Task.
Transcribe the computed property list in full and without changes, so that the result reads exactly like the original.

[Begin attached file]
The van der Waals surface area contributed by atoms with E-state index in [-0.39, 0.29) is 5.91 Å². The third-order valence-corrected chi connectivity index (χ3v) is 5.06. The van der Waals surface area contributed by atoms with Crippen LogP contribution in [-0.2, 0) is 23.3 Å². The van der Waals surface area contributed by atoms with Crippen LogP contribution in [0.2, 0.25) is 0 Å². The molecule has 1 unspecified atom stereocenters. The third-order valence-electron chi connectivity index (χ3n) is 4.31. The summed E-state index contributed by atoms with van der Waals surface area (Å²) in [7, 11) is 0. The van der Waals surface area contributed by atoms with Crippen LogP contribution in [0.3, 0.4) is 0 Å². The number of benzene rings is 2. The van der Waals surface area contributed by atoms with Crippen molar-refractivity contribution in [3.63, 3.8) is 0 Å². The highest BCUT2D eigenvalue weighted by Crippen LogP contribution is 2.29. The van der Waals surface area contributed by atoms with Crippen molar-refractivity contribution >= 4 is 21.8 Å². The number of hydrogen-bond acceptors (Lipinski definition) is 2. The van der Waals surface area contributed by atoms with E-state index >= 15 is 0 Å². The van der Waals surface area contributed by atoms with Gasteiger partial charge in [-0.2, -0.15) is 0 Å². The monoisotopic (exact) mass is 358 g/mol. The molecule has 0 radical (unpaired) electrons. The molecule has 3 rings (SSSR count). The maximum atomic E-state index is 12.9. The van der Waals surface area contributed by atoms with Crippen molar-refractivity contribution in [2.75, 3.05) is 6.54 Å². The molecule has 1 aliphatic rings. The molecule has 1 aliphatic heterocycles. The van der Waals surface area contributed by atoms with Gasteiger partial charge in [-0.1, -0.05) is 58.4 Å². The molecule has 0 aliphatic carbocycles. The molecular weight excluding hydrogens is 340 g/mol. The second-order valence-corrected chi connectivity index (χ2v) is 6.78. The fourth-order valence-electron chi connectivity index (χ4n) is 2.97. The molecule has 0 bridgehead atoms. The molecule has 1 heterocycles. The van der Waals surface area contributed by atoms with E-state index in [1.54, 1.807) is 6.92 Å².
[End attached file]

The van der Waals surface area contributed by atoms with E-state index in [-0.39, 0.29) is 5.91 Å². The third-order valence-corrected chi connectivity index (χ3v) is 5.06. The van der Waals surface area contributed by atoms with Crippen LogP contribution in [-0.2, 0) is 23.3 Å². The van der Waals surface area contributed by atoms with Crippen LogP contribution in [0.2, 0.25) is 0 Å². The molecule has 1 unspecified atom stereocenters. The third-order valence-electron chi connectivity index (χ3n) is 4.31. The summed E-state index contributed by atoms with van der Waals surface area (Å²) in [7, 11) is 0. The van der Waals surface area contributed by atoms with Crippen LogP contribution in [0.3, 0.4) is 0 Å². The number of benzene rings is 2. The van der Waals surface area contributed by atoms with Crippen molar-refractivity contribution in [3.63, 3.8) is 0 Å². The highest BCUT2D eigenvalue weighted by Crippen LogP contribution is 2.29. The van der Waals surface area contributed by atoms with Crippen molar-refractivity contribution >= 4 is 21.8 Å². The number of hydrogen-bond acceptors (Lipinski definition) is 2. The van der Waals surface area contributed by atoms with E-state index >= 15 is 0 Å². The van der Waals surface area contributed by atoms with Gasteiger partial charge in [-0.2, -0.15) is 0 Å². The monoisotopic (exact) mass is 358 g/mol. The molecule has 0 radical (unpaired) electrons. The molecule has 3 rings (SSSR count). The maximum atomic E-state index is 12.9. The van der Waals surface area contributed by atoms with Crippen molar-refractivity contribution in [2.75, 3.05) is 6.54 Å². The molecule has 1 aliphatic rings. The molecule has 1 aliphatic heterocycles. The van der Waals surface area contributed by atoms with Gasteiger partial charge in [-0.1, -0.05) is 58.4 Å². The molecule has 0 aliphatic carbocycles. The molecular weight excluding hydrogens is 340 g/mol. The second-order valence-corrected chi connectivity index (χ2v) is 6.78. The fourth-order valence-electron chi connectivity index (χ4n) is 2.97. The molecule has 0 bridgehead atoms. The molecule has 1 heterocycles. The van der Waals surface area contributed by atoms with E-state index in [1.54, 1.807) is 6.92 Å².